Consultations and submissions reinforced that the quality of supervision is a critical element of the postgraduate experience.96 They also indicated a need for supervisors to provide guidance, expert knowledge and assistance in developing research skills, while taking into account the student’s cultural background.

Cultural differences can affect expectations, chosen fields of research and instinctive learning approaches and methods. Aboriginal and Torres Strait Islander HDR students whose academic focus is Aboriginal and Torres Strait Islander knowledge had some specific issues identifying, as a priority, methods that are culturally acceptable to communities (for example, a preference for allegory and extended conversation, deference to authority and avoidance of critique). As one PhD holder described:

I had to approach my work in ways that had not been done before because existing methodologies were offensive to our mob and theories did not do the right job in explaining who we are. I could not find anyone in my field to talk it through with.97

Another student noted:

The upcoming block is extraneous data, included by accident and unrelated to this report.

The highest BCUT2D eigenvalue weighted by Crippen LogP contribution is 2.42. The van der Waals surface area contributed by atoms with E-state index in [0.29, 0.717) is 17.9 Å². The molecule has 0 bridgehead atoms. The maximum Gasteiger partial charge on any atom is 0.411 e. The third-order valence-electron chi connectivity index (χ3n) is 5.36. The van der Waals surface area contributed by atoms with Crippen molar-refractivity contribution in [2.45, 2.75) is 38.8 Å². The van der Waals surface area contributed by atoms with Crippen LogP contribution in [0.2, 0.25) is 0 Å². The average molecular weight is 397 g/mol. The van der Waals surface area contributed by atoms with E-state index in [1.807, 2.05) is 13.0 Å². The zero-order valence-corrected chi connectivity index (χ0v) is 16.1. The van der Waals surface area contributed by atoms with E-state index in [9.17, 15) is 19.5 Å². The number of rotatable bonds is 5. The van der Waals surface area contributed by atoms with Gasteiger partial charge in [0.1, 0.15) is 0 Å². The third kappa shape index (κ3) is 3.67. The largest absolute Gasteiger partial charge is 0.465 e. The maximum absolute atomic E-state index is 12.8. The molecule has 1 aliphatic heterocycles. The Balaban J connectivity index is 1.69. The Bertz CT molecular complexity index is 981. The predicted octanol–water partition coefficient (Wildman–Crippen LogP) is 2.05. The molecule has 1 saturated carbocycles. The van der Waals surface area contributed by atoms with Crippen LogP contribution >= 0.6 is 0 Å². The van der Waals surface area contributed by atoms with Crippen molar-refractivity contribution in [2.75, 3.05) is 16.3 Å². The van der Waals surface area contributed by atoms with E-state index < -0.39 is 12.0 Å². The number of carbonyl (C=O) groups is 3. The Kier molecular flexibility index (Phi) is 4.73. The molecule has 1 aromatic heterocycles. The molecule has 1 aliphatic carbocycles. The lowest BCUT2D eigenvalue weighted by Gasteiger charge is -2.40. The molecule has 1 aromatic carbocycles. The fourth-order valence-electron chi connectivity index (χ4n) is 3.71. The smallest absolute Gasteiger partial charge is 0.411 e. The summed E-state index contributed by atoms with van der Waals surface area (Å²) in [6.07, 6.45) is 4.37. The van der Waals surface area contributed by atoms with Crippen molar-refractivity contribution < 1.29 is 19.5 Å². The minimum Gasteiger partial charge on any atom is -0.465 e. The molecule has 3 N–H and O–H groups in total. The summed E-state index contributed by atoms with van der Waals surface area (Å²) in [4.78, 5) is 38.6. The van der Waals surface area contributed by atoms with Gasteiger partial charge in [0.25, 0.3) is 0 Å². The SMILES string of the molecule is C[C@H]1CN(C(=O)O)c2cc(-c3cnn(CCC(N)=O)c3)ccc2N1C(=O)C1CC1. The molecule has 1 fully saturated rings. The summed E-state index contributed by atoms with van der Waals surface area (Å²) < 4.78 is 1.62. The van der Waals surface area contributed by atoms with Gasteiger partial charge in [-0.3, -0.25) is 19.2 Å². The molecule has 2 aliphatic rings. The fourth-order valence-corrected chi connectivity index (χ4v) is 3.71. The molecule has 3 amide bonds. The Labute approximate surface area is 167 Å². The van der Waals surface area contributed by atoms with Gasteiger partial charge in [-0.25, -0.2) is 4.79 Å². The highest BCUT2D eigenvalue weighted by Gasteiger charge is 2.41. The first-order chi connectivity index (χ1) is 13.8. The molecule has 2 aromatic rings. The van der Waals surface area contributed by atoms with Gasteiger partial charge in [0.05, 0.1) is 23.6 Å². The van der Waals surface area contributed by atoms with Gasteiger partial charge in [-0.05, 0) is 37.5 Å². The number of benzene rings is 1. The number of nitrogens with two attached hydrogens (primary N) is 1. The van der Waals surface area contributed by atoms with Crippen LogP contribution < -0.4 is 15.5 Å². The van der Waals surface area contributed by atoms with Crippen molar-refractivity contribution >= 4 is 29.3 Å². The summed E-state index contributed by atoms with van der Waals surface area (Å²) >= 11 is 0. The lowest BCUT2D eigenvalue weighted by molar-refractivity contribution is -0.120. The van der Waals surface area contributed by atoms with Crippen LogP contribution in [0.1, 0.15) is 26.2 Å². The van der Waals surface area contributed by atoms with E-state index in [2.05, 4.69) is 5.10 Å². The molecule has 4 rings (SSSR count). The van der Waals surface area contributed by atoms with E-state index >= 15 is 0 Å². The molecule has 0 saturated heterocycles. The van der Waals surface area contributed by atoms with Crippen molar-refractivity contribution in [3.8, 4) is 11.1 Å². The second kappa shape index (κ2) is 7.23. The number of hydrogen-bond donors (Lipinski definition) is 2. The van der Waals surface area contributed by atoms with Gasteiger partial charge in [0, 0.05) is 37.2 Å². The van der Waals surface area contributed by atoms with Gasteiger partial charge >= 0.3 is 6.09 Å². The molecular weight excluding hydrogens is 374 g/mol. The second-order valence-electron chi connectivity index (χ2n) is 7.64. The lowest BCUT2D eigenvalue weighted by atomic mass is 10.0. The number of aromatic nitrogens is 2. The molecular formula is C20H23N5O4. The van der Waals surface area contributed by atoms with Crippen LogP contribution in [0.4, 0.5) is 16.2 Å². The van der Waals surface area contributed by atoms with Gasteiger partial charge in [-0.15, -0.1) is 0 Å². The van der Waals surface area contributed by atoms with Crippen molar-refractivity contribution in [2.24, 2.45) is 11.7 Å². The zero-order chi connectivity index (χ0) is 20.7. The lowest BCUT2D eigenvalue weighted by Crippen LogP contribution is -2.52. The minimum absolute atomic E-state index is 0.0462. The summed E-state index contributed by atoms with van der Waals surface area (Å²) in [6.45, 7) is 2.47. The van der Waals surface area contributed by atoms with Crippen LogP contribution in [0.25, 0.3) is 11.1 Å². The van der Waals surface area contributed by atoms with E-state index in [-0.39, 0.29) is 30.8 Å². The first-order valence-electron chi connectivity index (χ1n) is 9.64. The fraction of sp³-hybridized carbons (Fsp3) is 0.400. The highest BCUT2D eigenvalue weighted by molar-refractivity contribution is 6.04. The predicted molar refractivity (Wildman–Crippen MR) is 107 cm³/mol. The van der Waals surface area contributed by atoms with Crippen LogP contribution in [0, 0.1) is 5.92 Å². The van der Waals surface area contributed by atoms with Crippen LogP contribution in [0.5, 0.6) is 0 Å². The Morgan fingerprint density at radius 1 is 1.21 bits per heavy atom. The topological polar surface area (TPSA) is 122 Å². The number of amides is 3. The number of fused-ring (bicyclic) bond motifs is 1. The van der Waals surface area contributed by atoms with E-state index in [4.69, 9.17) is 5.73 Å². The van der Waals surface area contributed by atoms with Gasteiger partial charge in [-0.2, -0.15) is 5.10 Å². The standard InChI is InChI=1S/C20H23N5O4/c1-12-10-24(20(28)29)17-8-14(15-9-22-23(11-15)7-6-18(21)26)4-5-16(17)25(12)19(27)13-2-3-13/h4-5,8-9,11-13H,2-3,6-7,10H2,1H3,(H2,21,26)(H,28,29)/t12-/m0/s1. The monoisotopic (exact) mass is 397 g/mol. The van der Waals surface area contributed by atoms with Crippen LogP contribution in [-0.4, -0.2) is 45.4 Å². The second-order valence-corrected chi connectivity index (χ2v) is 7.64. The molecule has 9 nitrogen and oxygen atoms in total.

Based on my experience it is more important that you have a good supervisor that understands you and works in the same way you do … One bad supervisor could be the critical thing that loses ‘us’ (Trudgett 2011, p. 392–393).

These are important reflections for supervisors because, of course, it is also their job to ensure that advanced training in disciplinary methods is provided. This is true in both cultural studies and in medicine. Empathy must be combined with rigour for an effective supervisory relationship.

Many present and past Aboriginal and Torres Strait Islander HDR students consulted as part of the Review have had positive experiences with supervision. For example, a survey respondent at the IHEAC Aboriginal and Torres Strait Islander Academic Doctors’ Forum reported:

My supervisor was caring and committed to my project – open and keen to learn.98

A number of submissions spoke of the considerable goodwill of non-Indigenous supervisors. A submission, for example, indicated that some academics were reluctant to take on Aboriginal and Torres Strait Islander students ‘through fear of “getting it wrong”’ (submission no. 16, Group of Eight, p. 21).

Survey work on this issue undertaken as part of a doctoral thesis in 2008 also showed a general consensus among Aboriginal and Torres Strait Islander students that supervision played an important role in the academic experience (Trudgett 2008, p. 140, cited in Trudgett 2011, p. 392).